LIFE WITHOUT PAROLE FOR PETTY THEFT AND OTHER UNDESERVING CRIMES
The ACLU has a new report out identifying 3,278 people in federal prison (and nine states) serving life without parole for non-violent offenses. Because of three-strike rules, penalty enhancements, and other mandatory minimum-triggering laws, people are spending the rest of their lives in prison for non-violent drug and property crimes.
The NY Times’ Nicholas D. Kristof, in his biweekly op-ed column, says mass incarceration is a “monstrous injustice,” and points out some preposterous examples of LWOP for non-violent offenses. Here’s a clip:
So you’re a judge, and Sharanda P. Jones comes before you for sentencing for conspiracy to distribute crack cocaine.
She’s a 32-year-old mom with a 9-year-old daughter and no prior arrests, but she has been caught up in a drug sweep that has led to 105 arrests in her Texas town. Everyone arrested is black.
There are no drugs found on Jones, but her supposed co-conspirators testify against her in exchange for reduced sentences. The whole case is dubious, but she has been convicted. What’s your sentence?
You have little choice. Given the presumptions of the case, she gets a mandatory minimum sentence of life without the possibility of parole. Jump to today and already Jones has spent 14 years in prison and is expected to die behind bars — for a first offense…
Judges and prison officials are rebelling at the injustice of our justice system. Here’s what Judge James R. Spencer, a federal district judge, said when sentencing a former F.B.I. informant to life without parole for selling crack cocaine to support his own addiction: “A life sentence for what you have done in this case is ridiculous; it is a travesty.”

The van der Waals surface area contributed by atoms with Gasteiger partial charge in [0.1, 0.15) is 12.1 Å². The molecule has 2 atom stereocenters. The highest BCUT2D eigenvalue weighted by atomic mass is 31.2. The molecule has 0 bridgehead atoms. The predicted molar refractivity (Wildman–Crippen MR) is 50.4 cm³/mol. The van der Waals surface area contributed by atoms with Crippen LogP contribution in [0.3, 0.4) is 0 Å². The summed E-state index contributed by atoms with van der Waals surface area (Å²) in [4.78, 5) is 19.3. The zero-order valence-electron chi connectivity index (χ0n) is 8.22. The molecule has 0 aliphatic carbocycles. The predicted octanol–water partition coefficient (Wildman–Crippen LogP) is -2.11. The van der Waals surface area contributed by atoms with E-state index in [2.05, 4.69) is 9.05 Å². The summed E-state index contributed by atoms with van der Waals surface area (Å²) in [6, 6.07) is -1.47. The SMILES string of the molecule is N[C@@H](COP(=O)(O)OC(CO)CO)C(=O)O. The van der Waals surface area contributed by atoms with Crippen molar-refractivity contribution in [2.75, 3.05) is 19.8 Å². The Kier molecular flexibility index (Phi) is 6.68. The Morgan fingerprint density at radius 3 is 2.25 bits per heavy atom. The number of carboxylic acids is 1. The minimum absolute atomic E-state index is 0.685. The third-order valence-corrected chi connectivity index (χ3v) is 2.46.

But federal law on mandatory minimums left Judge Spencer no leeway. He added: “I don’t agree with it, either. And I want the world and the record to be clear on that. This is just silly.”
US SUPREME COURT HEARS ARGUMENTS ON COMPLICATED WARRANTLESS SEARCH CASE
On Wednesday, the US Supreme Court heard arguments on whether law enforcement officers have the right to search a house without a warrant when two people disagree about letting officers in, after the person refusing the search leaves the house. Normally, when two people disagree about a search without a warrant, the objecting occupant has the final say. But what happens when that person is arrested and no longer at the residence in question?
The Associated Press’ Mark Sherman has more on the case and hearing. Here’s a clip:
The court took up the case of Walter Fernandez, who is serving a 14-year prison term on robbery and guns charges. Police found a shotgun, ammunition and a knife when they searched the Los Angeles apartment Fernandez shared with his girlfriend, Roxanne Rojas.